Susanna Clarke’s Jonathan Strange & Mr Norrell is a wonderful and (appropriately) strange novel, its meandering plot belying an uncommon thematic density. It never goes quite where you’d expect — an effect supported by footnotes that lend the air of a recovered manuscript — and you can hardly turn the page without encountering one idea subtly folding into another. Englishness versus otherness. The tension between madness and reason. The thin line between friendship and rivalry.
Now it’s a board game. And it’s a terrible shame that apparently nobody involved with this adaptation seems to have read the novel very closely.
For about the span of three minutes, I thought I might be in love with Wildlands. It had everything to do with a particular sequence. And I’d love to tell you about the precise moment of my infatuation.
There’s an utterly wonderful idea nestled at the heart of Cryptid. For far too long cryptozoology has been dismissed and discredited by more “serious” scientists. But you know something is out there. Yeti, Bigfoot, Nessie, the Pope Lick Monster… something. Problem is, all your buddies from the message board are also on the trail. It’s a race, then, every rival cryptozoologist determined to capture more than grainy footage of obvious rubber-masked imposters. Real proof this time.
As a concept, it’s lovely. Too bad the actual cryptids are as absent as any real-life hunt for Mothman.
Want to know the best thing about all these Reiner Knizia reprints? It’s that somebody else is doing the hard work of curating the good doctor’s 500+ games. Rather than picking through every last trifle, experiment, and flub, they’re all being sorted for the brightest, smartest, and most fulfilling of Knizia’s catalog.
The latest in this spree of curated Knizias — remade with gorgeous art by Osprey Games — is High Society. And much like its namesake, it’s elite, holier-than-thou, and oh so catty.
There’s an undeniable romance to the notion of finding a long-lost city in the middle of an inhospitable landscape. It’s the sort of thing that caused men like Percy Fawcett to wager — and ultimately lose — his life in pursuit of Z in the deepest reaches of the Brazilian Amazon. To brave dangers, starvation, the uncertain meetings with the indigenous, and to arrive battered and thinned yet alive at the foot of a monumental geographic discovery; it almost sounds worth the risk. And I’m the sort who avoids taking my daughter to the park.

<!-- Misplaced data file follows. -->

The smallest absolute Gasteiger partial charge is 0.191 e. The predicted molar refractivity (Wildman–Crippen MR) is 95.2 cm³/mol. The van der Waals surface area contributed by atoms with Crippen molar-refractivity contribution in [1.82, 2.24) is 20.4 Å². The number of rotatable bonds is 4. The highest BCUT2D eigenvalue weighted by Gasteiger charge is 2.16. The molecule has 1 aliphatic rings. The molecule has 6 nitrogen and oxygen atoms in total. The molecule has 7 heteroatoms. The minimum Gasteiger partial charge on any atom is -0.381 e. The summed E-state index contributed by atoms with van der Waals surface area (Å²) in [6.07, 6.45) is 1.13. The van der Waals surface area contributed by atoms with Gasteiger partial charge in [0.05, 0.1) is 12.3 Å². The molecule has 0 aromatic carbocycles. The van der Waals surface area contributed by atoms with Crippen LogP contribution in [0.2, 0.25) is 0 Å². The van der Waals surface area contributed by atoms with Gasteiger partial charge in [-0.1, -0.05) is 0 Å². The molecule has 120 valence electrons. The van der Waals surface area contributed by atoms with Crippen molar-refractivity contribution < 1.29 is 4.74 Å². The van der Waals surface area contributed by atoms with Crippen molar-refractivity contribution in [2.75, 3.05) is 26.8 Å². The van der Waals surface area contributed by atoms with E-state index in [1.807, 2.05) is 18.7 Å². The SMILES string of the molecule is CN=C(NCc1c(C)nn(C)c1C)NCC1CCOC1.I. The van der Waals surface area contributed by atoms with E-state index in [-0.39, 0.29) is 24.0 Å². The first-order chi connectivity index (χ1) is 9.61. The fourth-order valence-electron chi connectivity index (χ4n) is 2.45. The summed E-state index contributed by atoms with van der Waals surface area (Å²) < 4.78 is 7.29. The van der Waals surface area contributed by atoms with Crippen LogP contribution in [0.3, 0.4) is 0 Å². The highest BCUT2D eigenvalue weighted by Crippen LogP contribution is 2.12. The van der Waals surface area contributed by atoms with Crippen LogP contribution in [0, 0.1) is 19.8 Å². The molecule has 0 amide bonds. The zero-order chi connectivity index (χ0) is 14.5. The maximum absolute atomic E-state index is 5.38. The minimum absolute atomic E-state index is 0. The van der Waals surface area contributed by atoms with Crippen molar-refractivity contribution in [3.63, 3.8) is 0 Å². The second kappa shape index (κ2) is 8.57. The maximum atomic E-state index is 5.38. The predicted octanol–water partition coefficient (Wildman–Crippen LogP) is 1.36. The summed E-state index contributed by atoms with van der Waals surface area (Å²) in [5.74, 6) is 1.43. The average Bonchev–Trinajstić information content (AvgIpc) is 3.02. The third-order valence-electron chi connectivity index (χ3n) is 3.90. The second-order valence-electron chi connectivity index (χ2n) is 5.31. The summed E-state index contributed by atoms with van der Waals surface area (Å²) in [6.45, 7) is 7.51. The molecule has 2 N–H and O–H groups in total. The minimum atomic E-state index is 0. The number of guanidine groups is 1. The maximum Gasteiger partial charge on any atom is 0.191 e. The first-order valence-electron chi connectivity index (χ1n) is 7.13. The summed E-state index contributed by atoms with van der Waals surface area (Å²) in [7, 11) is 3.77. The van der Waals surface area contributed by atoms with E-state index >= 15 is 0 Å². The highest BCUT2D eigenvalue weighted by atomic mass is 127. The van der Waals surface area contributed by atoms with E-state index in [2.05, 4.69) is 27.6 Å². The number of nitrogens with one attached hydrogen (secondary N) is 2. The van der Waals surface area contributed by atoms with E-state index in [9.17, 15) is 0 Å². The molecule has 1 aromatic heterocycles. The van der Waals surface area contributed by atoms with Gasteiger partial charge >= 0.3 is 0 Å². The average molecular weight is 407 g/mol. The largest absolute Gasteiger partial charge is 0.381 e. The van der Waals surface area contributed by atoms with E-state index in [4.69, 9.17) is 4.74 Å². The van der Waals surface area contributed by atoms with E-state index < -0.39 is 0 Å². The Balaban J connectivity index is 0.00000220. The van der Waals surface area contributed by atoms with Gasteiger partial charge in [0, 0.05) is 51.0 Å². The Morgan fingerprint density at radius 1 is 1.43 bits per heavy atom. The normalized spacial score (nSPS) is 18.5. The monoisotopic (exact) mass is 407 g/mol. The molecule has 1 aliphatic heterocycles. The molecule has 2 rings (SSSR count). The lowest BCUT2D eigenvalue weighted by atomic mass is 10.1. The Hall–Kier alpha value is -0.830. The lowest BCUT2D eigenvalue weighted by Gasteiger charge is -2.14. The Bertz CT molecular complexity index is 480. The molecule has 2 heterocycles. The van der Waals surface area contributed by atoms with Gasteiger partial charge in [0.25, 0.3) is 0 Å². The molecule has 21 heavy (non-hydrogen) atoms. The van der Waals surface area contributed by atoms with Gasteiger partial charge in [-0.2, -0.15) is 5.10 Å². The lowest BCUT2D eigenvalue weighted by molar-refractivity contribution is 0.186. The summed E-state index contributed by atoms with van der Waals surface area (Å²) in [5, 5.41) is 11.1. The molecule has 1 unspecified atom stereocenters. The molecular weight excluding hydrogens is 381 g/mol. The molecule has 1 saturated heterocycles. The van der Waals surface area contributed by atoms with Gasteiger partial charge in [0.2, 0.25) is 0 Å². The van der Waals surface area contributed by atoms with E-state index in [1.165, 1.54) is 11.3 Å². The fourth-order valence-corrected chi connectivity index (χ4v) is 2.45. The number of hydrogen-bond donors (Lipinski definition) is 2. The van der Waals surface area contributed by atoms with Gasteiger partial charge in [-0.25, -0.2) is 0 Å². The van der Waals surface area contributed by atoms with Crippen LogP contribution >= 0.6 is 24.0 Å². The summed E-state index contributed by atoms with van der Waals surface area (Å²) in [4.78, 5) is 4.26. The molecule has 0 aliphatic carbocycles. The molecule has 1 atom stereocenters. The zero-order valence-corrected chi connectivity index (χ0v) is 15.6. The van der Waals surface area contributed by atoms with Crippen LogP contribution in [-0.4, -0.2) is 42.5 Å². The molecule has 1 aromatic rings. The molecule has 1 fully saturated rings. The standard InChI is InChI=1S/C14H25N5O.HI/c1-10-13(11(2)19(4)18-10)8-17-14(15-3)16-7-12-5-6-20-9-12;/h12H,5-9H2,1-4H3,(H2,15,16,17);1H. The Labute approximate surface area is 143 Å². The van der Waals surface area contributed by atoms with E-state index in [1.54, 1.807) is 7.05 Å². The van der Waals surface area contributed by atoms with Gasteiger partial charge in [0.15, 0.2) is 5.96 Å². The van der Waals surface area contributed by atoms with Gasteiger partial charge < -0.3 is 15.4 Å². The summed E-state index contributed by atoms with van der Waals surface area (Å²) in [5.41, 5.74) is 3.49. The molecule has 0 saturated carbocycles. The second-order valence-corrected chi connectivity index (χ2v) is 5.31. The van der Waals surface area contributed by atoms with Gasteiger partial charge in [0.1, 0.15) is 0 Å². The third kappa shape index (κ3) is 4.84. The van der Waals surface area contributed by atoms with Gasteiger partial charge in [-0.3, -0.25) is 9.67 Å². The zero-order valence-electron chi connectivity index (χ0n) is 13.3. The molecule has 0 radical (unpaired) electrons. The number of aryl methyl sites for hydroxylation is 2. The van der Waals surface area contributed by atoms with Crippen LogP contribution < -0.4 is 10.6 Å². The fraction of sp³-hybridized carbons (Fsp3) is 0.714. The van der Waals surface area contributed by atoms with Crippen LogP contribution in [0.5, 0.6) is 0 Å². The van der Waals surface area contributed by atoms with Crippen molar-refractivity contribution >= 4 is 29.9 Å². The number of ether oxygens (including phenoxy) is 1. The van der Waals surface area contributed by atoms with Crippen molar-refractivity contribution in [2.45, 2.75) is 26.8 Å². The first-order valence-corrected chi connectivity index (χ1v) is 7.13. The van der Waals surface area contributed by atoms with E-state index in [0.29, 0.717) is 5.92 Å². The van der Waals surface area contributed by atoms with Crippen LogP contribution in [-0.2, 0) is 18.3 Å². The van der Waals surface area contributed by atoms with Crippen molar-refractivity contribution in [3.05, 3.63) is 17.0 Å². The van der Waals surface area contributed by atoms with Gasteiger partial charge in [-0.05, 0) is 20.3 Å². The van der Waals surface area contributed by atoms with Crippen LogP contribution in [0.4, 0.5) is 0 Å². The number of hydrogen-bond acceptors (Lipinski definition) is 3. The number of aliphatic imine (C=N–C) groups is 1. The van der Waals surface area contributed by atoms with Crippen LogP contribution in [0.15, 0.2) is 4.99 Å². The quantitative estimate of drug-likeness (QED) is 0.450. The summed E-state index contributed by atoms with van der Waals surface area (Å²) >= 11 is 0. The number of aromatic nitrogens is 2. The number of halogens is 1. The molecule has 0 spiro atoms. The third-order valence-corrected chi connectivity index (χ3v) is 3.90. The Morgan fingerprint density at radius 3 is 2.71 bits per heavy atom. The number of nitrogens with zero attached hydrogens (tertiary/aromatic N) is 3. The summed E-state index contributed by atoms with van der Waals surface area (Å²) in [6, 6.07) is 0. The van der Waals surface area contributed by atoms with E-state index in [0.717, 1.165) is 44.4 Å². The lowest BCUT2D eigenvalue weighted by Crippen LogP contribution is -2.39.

The Lost Expedition is only loosely based on Fawcett’s doomed expedition, instead opting to capture the broad strokes of perilous exploration. And unlike its source material, it’s a success.
Every so often, I come across a game that’s so artistic in its vision, so inventive in its mechanical execution, so determined to march to the beat of its own drummer, that’s it nothing short of breathtaking. After playing a few dozen nigh-identical deck-building or worker-placement games, creativity can be its own reward.
Unfortunately, sometimes that game stumbles in just such a way that it becomes nearly impossible to recommend it. And so it is with the asymmetrical cooperative game The Ravens of Thri Sahashri.
Escape from the Aliens in Outer Space isn’t a new game, and in some ways it shows. It isn’t as slick as the third edition of Fury of Dracula, for instance, last year’s reimagining of 2005’s reimagining of the 1987 classic. In that case, Fantasy Flight had the experience of multiple decades to draw on, resulting in one of the best sneak-around games ever made. And it certainly isn’t as agile as Specter Ops, which portrays tiptoeing past corporate security guards as not only a question of positioning but also one of velocity.
And yet, the ultimate edition of Escape from the Aliens in Outer Space is still a beast worthy of consideration — though perhaps only after being tamed with a healthy heaping of house rules.